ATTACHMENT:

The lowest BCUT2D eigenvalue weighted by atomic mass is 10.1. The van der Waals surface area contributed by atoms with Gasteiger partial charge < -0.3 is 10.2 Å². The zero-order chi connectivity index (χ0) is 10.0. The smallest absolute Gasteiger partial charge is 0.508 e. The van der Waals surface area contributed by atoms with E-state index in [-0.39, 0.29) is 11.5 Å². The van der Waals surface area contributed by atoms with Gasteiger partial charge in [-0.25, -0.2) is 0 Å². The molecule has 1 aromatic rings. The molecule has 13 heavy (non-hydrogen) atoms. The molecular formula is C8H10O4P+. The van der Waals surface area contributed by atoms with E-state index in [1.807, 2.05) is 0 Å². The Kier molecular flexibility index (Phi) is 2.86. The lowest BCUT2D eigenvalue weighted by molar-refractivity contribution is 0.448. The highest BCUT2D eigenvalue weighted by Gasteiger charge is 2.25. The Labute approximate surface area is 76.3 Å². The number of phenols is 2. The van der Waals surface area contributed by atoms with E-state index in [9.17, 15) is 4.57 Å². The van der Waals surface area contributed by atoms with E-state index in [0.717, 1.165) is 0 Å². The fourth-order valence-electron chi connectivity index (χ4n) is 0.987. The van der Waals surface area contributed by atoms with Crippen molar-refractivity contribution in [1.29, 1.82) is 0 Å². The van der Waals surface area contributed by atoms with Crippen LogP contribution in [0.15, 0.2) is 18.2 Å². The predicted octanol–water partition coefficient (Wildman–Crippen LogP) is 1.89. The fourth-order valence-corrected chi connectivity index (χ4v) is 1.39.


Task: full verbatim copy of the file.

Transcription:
The lowest BCUT2D eigenvalue weighted by atomic mass is 10.1. The van der Waals surface area contributed by atoms with Gasteiger partial charge < -0.3 is 10.2 Å². The zero-order chi connectivity index (χ0) is 10.0. The smallest absolute Gasteiger partial charge is 0.508 e. The van der Waals surface area contributed by atoms with E-state index in [-0.39, 0.29) is 11.5 Å². The van der Waals surface area contributed by atoms with Gasteiger partial charge in [-0.25, -0.2) is 0 Å². The molecule has 1 aromatic rings. The molecule has 13 heavy (non-hydrogen) atoms. The molecular formula is C8H10O4P+. The van der Waals surface area contributed by atoms with E-state index in [1.807, 2.05) is 0 Å². The Kier molecular flexibility index (Phi) is 2.86. The lowest BCUT2D eigenvalue weighted by molar-refractivity contribution is 0.448. The highest BCUT2D eigenvalue weighted by Gasteiger charge is 2.25. The Labute approximate surface area is 76.3 Å². The number of phenols is 2. The van der Waals surface area contributed by atoms with E-state index in [9.17, 15) is 4.57 Å². The van der Waals surface area contributed by atoms with E-state index in [0.717, 1.165) is 0 Å². The fourth-order valence-electron chi connectivity index (χ4n) is 0.987. The van der Waals surface area contributed by atoms with Crippen molar-refractivity contribution in [1.29, 1.82) is 0 Å². The van der Waals surface area contributed by atoms with Crippen LogP contribution in [0.15, 0.2) is 18.2 Å². The predicted octanol–water partition coefficient (Wildman–Crippen LogP) is 1.89. The fourth-order valence-corrected chi connectivity index (χ4v) is 1.39.